It’s interesting to note that when Jesus says “arise” in Luke’s Gospel (remember that Luke also wrote the book of Acts), he tends to say it to dead people. In Luke chapter 7, Jesus is summoned to the house of a widow whose son had died, and Jesus walks up and touches the coffin and says, “Arise.” The dead man then rises and begins to speak. In Luke chapter 8, Jesus is called to the house of a man named Jairus, whose young daughter had died, and Jesus walks up to where she is laying, touches her and says, “Arise.” And she rises, very much alive. In the book of Acts, Jesus is not speaking to Paul as someone who is evil and needs to be made good. Paul was evil; that is not in question. But that’s not how Jesus sees him; Jesus sees him as someone who is dead and needs to be brought back to life. And so he tells Paul, “Arise,” and Paul rises.
The transformation of God in our lives has nothing to do with bad people being made good; that is incidental and after the fact. Jesus did not come to make bad people good; he came to bring the dead back to life. That’s what it means to be transformed by God; to come out of the grave at the summons of the Master. To look at the One who died on the cross, who is now himself the Risen One, and to rise, pick up our cross, and follow him.
It’s interesting to notice that Paul’s conversion didn’t seem to soften his personality; he went from being a stubborn, cranky enemy of God to being a stubborn, cranky son of God. And I find that encouraging; I have more than my fair share of faults, and anyone who has me in class, or works with me, or is married to me can certainly attest. And yet I have been transformed by God; it has made me a better person I suppose, but that’s not the point. It’s made me a living person. A person that death has no control over. A person who, sinful though I am, I’m not a slave to sin anymore. I’m free. And while I can say with certainty that I’ve never experienced Jesus thundering at me from heaven, but I have heard his voice. I know I have, because I heard a pastor say to me “I baptize you in the name of the Father, and of the Son, and of the Holy Spirit.” I’ve never had a vision of Jesus, but I have seen him. I’ve reached out and touched him with my hands, all the while hearing the words, “This the body and blood of Jesus Christ, given and shed for you.” Being transformed by Jesus has nothing to do with voices from heaven or being stricken blind, or being able to perform miracles. Being transformed by Jesus means that you were dead, and you’ve been made alive again. It means that you’ve gone from being God’s enemy to being His child. It means that you’ve been covered in the name, the blood, and the love of Jesus Christ, and that his works, not yours, have brought you before the Father as someone who is holy, righteous ... and alive.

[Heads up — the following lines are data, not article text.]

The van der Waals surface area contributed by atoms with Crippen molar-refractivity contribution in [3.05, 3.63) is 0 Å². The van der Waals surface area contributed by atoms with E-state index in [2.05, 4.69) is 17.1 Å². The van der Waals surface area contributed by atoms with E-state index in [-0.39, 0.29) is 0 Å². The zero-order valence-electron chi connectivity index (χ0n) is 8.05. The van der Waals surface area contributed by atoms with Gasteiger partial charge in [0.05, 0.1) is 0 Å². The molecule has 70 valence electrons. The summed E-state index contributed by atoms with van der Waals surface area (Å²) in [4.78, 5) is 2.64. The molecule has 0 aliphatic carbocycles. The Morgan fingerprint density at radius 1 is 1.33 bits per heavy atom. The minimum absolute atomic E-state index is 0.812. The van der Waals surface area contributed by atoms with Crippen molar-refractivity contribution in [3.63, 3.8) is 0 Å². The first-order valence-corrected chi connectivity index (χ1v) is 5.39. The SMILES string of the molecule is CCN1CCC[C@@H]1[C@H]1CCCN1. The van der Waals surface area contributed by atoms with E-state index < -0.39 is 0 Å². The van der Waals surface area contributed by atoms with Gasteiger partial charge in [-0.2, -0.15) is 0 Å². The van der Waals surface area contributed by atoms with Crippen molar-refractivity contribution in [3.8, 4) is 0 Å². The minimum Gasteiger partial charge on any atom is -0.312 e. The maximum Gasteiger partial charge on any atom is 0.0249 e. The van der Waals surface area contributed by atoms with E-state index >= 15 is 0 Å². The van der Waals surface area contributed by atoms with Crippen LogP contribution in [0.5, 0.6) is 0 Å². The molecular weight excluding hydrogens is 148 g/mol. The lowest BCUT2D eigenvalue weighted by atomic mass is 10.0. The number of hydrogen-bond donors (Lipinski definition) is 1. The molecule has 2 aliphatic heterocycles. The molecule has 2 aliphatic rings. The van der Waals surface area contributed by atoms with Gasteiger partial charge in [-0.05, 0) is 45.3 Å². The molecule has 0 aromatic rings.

Thanks be to God, who transforms the dead into the living, and who went before us into the grave so that he would then be able to summon us out of it.
Rev. Ted Hoham,